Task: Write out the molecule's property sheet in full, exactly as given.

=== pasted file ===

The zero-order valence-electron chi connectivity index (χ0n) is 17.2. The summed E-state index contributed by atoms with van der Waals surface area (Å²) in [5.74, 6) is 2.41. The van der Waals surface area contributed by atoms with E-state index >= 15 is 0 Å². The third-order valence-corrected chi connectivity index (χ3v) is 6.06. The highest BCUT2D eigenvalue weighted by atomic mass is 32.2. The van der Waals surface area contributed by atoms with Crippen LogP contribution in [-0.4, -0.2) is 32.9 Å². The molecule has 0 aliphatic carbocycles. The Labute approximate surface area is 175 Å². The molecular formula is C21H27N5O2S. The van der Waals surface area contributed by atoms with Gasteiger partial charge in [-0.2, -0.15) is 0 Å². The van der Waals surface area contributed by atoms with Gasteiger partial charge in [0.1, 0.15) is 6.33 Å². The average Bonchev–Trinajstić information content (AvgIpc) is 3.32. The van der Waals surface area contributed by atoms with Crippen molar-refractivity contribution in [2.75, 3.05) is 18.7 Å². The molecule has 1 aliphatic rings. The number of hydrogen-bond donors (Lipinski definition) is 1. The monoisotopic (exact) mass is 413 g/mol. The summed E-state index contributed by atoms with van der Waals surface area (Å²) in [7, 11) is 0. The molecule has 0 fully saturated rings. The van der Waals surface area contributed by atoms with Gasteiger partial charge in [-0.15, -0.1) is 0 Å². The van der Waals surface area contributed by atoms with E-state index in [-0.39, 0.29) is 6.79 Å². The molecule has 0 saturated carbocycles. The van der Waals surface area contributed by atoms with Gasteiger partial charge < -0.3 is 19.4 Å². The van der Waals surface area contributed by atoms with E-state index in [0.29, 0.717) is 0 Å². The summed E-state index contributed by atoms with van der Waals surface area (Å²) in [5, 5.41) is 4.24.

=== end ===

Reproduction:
The zero-order valence-electron chi connectivity index (χ0n) is 17.2. The summed E-state index contributed by atoms with van der Waals surface area (Å²) in [5.74, 6) is 2.41. The van der Waals surface area contributed by atoms with E-state index >= 15 is 0 Å². The third-order valence-corrected chi connectivity index (χ3v) is 6.06. The highest BCUT2D eigenvalue weighted by atomic mass is 32.2. The van der Waals surface area contributed by atoms with Crippen LogP contribution in [-0.4, -0.2) is 32.9 Å². The molecule has 0 aliphatic carbocycles. The Labute approximate surface area is 175 Å². The molecular formula is C21H27N5O2S. The van der Waals surface area contributed by atoms with Gasteiger partial charge in [-0.2, -0.15) is 0 Å². The van der Waals surface area contributed by atoms with Gasteiger partial charge in [0.1, 0.15) is 6.33 Å². The average Bonchev–Trinajstić information content (AvgIpc) is 3.32. The van der Waals surface area contributed by atoms with Crippen molar-refractivity contribution in [2.75, 3.05) is 18.7 Å². The molecule has 1 aliphatic rings. The number of hydrogen-bond donors (Lipinski definition) is 1. The monoisotopic (exact) mass is 413 g/mol. The summed E-state index contributed by atoms with van der Waals surface area (Å²) in [7, 11) is 0. The molecule has 0 fully saturated rings. The van der Waals surface area contributed by atoms with Gasteiger partial charge in [-0.15, -0.1) is 0 Å². The van der Waals surface area contributed by atoms with E-state index in [-0.39, 0.29) is 6.79 Å². The molecule has 0 saturated carbocycles. The van der Waals surface area contributed by atoms with Gasteiger partial charge < -0.3 is 19.4 Å². The van der Waals surface area contributed by atoms with E-state index in [0.29, 0.717) is 0 Å². The summed E-state index contributed by atoms with van der Waals surface area (Å²) in [5, 5.41) is 4.24.